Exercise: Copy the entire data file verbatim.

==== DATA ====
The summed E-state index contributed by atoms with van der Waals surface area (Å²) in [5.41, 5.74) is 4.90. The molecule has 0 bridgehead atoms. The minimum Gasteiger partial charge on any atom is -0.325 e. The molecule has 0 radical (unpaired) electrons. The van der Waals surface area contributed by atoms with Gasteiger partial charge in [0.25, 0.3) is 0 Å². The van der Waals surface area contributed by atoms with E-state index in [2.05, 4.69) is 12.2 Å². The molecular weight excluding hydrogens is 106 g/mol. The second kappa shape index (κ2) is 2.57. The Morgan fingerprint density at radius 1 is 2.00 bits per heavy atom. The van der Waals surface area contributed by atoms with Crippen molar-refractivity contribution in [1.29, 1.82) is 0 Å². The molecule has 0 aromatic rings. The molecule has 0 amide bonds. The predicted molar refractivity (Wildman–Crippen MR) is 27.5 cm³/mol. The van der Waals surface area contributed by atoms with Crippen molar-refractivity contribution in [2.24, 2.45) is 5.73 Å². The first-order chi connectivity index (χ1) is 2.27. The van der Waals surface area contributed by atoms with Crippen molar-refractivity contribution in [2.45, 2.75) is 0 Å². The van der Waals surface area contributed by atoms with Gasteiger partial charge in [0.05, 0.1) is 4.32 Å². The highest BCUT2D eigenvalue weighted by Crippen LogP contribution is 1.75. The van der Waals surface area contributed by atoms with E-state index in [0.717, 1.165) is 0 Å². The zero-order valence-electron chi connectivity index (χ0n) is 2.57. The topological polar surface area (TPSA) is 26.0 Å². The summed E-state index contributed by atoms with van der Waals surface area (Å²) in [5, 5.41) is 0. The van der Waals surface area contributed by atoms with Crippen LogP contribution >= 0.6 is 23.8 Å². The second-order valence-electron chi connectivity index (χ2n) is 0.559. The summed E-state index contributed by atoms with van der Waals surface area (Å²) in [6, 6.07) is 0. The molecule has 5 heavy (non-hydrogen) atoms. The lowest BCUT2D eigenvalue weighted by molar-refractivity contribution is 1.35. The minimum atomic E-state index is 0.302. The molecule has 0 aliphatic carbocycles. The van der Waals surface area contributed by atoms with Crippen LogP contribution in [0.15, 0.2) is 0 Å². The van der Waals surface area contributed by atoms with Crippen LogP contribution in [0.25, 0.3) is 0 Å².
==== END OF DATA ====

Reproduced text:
The summed E-state index contributed by atoms with van der Waals surface area (Å²) in [5.41, 5.74) is 4.90. The molecule has 0 bridgehead atoms. The minimum Gasteiger partial charge on any atom is -0.325 e. The molecule has 0 radical (unpaired) electrons. The van der Waals surface area contributed by atoms with Gasteiger partial charge in [0.25, 0.3) is 0 Å². The van der Waals surface area contributed by atoms with E-state index in [2.05, 4.69) is 12.2 Å². The molecular weight excluding hydrogens is 106 g/mol. The second kappa shape index (κ2) is 2.57. The Morgan fingerprint density at radius 1 is 2.00 bits per heavy atom. The van der Waals surface area contributed by atoms with Crippen molar-refractivity contribution in [1.29, 1.82) is 0 Å². The molecule has 0 aromatic rings. The molecule has 0 amide bonds. The predicted molar refractivity (Wildman–Crippen MR) is 27.5 cm³/mol. The van der Waals surface area contributed by atoms with Crippen molar-refractivity contribution in [2.24, 2.45) is 5.73 Å². The first-order chi connectivity index (χ1) is 2.27. The van der Waals surface area contributed by atoms with Crippen molar-refractivity contribution in [2.45, 2.75) is 0 Å². The van der Waals surface area contributed by atoms with Gasteiger partial charge in [0.05, 0.1) is 4.32 Å². The highest BCUT2D eigenvalue weighted by Crippen LogP contribution is 1.75. The van der Waals surface area contributed by atoms with E-state index in [0.717, 1.165) is 0 Å². The zero-order valence-electron chi connectivity index (χ0n) is 2.57. The topological polar surface area (TPSA) is 26.0 Å². The summed E-state index contributed by atoms with van der Waals surface area (Å²) in [5, 5.41) is 0. The van der Waals surface area contributed by atoms with Crippen LogP contribution >= 0.6 is 23.8 Å². The second-order valence-electron chi connectivity index (χ2n) is 0.559. The summed E-state index contributed by atoms with van der Waals surface area (Å²) in [6, 6.07) is 0. The molecule has 5 heavy (non-hydrogen) atoms. The lowest BCUT2D eigenvalue weighted by molar-refractivity contribution is 1.35. The minimum atomic E-state index is 0.302. The molecule has 0 aliphatic carbocycles. The van der Waals surface area contributed by atoms with Crippen LogP contribution in [0.15, 0.2) is 0 Å². The van der Waals surface area contributed by atoms with Crippen LogP contribution in [0.25, 0.3) is 0 Å².